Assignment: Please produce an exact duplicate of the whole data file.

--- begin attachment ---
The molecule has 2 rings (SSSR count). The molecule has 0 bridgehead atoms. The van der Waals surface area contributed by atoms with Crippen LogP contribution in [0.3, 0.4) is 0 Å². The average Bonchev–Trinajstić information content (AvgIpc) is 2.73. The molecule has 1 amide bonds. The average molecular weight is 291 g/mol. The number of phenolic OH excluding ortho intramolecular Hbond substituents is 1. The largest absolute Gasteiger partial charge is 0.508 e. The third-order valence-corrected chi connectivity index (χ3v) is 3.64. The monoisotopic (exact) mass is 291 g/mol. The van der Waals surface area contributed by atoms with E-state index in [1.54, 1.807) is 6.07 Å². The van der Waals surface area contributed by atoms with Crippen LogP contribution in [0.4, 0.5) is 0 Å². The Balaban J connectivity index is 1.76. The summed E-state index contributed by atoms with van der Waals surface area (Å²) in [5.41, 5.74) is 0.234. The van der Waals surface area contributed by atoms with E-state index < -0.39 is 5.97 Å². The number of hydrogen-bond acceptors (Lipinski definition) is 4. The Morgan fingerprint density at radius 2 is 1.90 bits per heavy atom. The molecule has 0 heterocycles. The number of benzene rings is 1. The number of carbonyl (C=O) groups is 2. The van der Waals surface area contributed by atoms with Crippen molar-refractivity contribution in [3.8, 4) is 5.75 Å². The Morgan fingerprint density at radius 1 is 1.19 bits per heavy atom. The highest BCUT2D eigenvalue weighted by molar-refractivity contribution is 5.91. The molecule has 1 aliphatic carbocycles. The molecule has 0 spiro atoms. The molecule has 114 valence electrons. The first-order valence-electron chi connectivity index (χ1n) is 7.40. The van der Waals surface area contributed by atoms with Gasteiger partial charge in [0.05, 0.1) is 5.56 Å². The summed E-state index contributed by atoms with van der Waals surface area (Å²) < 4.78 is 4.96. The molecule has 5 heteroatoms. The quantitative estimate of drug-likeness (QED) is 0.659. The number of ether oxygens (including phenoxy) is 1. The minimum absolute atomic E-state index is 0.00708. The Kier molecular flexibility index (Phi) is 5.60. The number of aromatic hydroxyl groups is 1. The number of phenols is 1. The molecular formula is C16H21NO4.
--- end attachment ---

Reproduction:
The molecule has 2 rings (SSSR count). The molecule has 0 bridgehead atoms. The van der Waals surface area contributed by atoms with Crippen LogP contribution in [0.3, 0.4) is 0 Å². The average Bonchev–Trinajstić information content (AvgIpc) is 2.73. The molecule has 1 amide bonds. The average molecular weight is 291 g/mol. The number of phenolic OH excluding ortho intramolecular Hbond substituents is 1. The largest absolute Gasteiger partial charge is 0.508 e. The third-order valence-corrected chi connectivity index (χ3v) is 3.64. The monoisotopic (exact) mass is 291 g/mol. The van der Waals surface area contributed by atoms with E-state index in [1.54, 1.807) is 6.07 Å². The van der Waals surface area contributed by atoms with Crippen LogP contribution in [0.4, 0.5) is 0 Å². The Balaban J connectivity index is 1.76. The summed E-state index contributed by atoms with van der Waals surface area (Å²) in [5.41, 5.74) is 0.234. The van der Waals surface area contributed by atoms with E-state index < -0.39 is 5.97 Å². The number of hydrogen-bond acceptors (Lipinski definition) is 4. The Morgan fingerprint density at radius 2 is 1.90 bits per heavy atom. The molecule has 0 heterocycles. The number of benzene rings is 1. The number of carbonyl (C=O) groups is 2. The van der Waals surface area contributed by atoms with Crippen molar-refractivity contribution in [3.8, 4) is 5.75 Å². The Morgan fingerprint density at radius 1 is 1.19 bits per heavy atom. The highest BCUT2D eigenvalue weighted by molar-refractivity contribution is 5.91. The molecule has 1 aliphatic carbocycles. The molecule has 0 spiro atoms. The molecule has 114 valence electrons. The first-order valence-electron chi connectivity index (χ1n) is 7.40. The van der Waals surface area contributed by atoms with Gasteiger partial charge in [0.05, 0.1) is 5.56 Å². The summed E-state index contributed by atoms with van der Waals surface area (Å²) < 4.78 is 4.96. The molecule has 5 heteroatoms. The quantitative estimate of drug-likeness (QED) is 0.659. The number of ether oxygens (including phenoxy) is 1. The minimum absolute atomic E-state index is 0.00708. The Kier molecular flexibility index (Phi) is 5.60. The number of aromatic hydroxyl groups is 1. The number of phenols is 1. The molecular formula is C16H21NO4.